Have you been encouraged by what you’ve been seeing and hearing from people?

A lot of it is business as usual for me. I know I’m Black. People say to me, “I don’t see color.” Or, I hear the “all lives matter” stuff. That’s the biggest cop out. A buddy of mine has the best analogy for that. Like, you have a cul de sac with a black house, a white house, yellow house, brown house — all colors. The black house is on fire. You gotta put that shit out first. It’s very simple. It’s spot on.

Right. You wouldn’t say, “All the houses matter!” They aren’t all on fire.

Right. And lots of people experience injustice. Just not on the level that Black people in America do, now or throughout history. No other race has experienced what African Americans have experienced in the United States.

So how do you feel about how the surf community, specifically, is responding to the moment?

Let’s just look at the paddle out [the Paddle Out for Unity at Moonlight Beach in Encinitas on June 5] that Danielle Black Lyons organized and Sal spoke at. That thing blew my mind. And then the peaceful protests. I’m in the South Bay — so mostly Hermosa, Manhattan, Redondo. To see peaceful protests for racial justice in my backyard, most of them organized by young people, that’s been extremely inspiring to me. Not to get too political, but it’s all political. It’s an election year. And that’s what worries me. Is this movement going to last until November? Are people going to get out and vote for these changes?

But it’s been great to see more diversity in the lineup. And more awareness from the surf industry. And people reaching out. I have a bigger platform now. So I’m happy to be able to talk about these issues and stoked people are interested.

You’re not only talking about these issues, you and the organization you founded, 1 Planet One People, are raising funds to support organizations dedicated to racial and social equality, as well as climate action. Tell me about the surfboard raffle for these causes.

Yeah, this new raffle is actually going to kickoff a series of boards. Selema pitched Red Bull on it and we came up with this idea to do a whole range of boards with different artists. Earth Technologies is going to build all the boards. But this raffle board is just to kick it off. So its 1 Planet One People — with the organizations we’re supporting with that — and it’s promoting Earth Technologies mission of sustainable surfboard manufacturing.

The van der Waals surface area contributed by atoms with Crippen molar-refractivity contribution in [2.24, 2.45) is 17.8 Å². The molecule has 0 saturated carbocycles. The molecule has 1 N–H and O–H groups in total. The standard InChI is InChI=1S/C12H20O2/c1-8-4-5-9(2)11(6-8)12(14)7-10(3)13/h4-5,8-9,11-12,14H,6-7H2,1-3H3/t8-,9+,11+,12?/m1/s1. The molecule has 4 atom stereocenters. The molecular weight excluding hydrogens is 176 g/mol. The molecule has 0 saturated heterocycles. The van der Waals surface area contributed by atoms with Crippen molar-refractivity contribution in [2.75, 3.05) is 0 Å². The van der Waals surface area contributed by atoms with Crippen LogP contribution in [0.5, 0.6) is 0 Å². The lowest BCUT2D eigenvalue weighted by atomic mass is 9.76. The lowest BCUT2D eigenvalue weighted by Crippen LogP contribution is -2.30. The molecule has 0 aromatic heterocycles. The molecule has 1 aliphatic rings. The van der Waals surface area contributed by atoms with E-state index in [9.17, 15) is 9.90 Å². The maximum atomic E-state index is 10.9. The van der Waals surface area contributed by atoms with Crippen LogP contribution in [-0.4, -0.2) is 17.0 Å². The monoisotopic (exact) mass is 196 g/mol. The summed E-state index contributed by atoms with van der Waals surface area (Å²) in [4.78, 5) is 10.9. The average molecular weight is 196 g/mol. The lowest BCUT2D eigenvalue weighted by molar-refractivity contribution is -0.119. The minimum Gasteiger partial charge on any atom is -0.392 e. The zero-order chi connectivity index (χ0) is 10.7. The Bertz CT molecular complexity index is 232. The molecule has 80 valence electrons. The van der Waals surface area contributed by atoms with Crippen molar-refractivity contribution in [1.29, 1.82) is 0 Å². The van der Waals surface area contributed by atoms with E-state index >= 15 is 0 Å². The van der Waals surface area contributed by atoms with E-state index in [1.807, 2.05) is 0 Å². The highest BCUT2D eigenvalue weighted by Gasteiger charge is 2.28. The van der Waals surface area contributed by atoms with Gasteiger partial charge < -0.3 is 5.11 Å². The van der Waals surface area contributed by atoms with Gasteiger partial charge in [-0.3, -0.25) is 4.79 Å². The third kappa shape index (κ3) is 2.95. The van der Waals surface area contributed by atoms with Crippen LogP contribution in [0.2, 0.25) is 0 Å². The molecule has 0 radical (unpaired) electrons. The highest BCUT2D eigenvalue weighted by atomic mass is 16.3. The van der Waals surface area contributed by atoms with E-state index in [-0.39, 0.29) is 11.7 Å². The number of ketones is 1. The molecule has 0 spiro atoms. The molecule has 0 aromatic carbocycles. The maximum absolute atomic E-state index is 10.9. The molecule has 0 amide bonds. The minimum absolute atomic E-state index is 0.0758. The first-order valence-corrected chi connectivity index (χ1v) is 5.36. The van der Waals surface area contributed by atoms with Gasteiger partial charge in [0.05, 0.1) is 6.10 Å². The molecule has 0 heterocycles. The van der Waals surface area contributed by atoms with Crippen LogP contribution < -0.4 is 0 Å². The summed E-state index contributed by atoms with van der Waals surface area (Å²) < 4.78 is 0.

And the board, a pretty cherry-looking egg, right? How’s that thing go?

Well, I’ve been making displacement hulls for a long time. And basically, displacement hulls turn from the center. People like the look of them and they think they’ll be able to ride them, but they aren’t very user friendly. They are full-on belly. They ride different. They trim and turn from the center. So for my mid-length shape I throw a spiral-vee and double-barrel concave through the back third. They turn off the tail better. The rails are much more conducive to turning. They are just a gas. They are so fun to ride.

Lately I’ve been getting requests to do them as twin-fins. Sal and I coined the term: The Twingle-Fin. So this one we’re raffling has the boxes for traditional, more-MR-style, upright twin fins and then a center box if you want to ride it as a single fin.

As far as your label, Earth Technologies — its the first Zero Waste Manufacturing system in the surfboard industry. There’s been a lot of talk about the intersection between racial justice and environmental justice. What are your thoughts on that?

It’s all connected. Think about all the power plants that are spewing pollution into the environment. Think about where they are located. They aren’t in rich, white neighborhoods. They’re in poor, mostly black neighborhoods. Think about the communities that are more predisposed to cancers and other health issues related to shitty air quality and poisonous water. It’s all connected. Racial and environmental justice are two sides of the same coin.

And your business and now this organization seems well-suited to address that connection.

Oh, yeah. We’re kicking it right in the throat. The environmental aspects have been my thing for a long time. I’m not an expert on pollution or climate change, but I know how bad the surfboard manufacturing industry is for the environment. We’ve been making eco-friendly boards for the masses for 10 years now. And I’ve been educating myself on a lot of this other stuff and how connected it all is because people, I know now, are listening to me.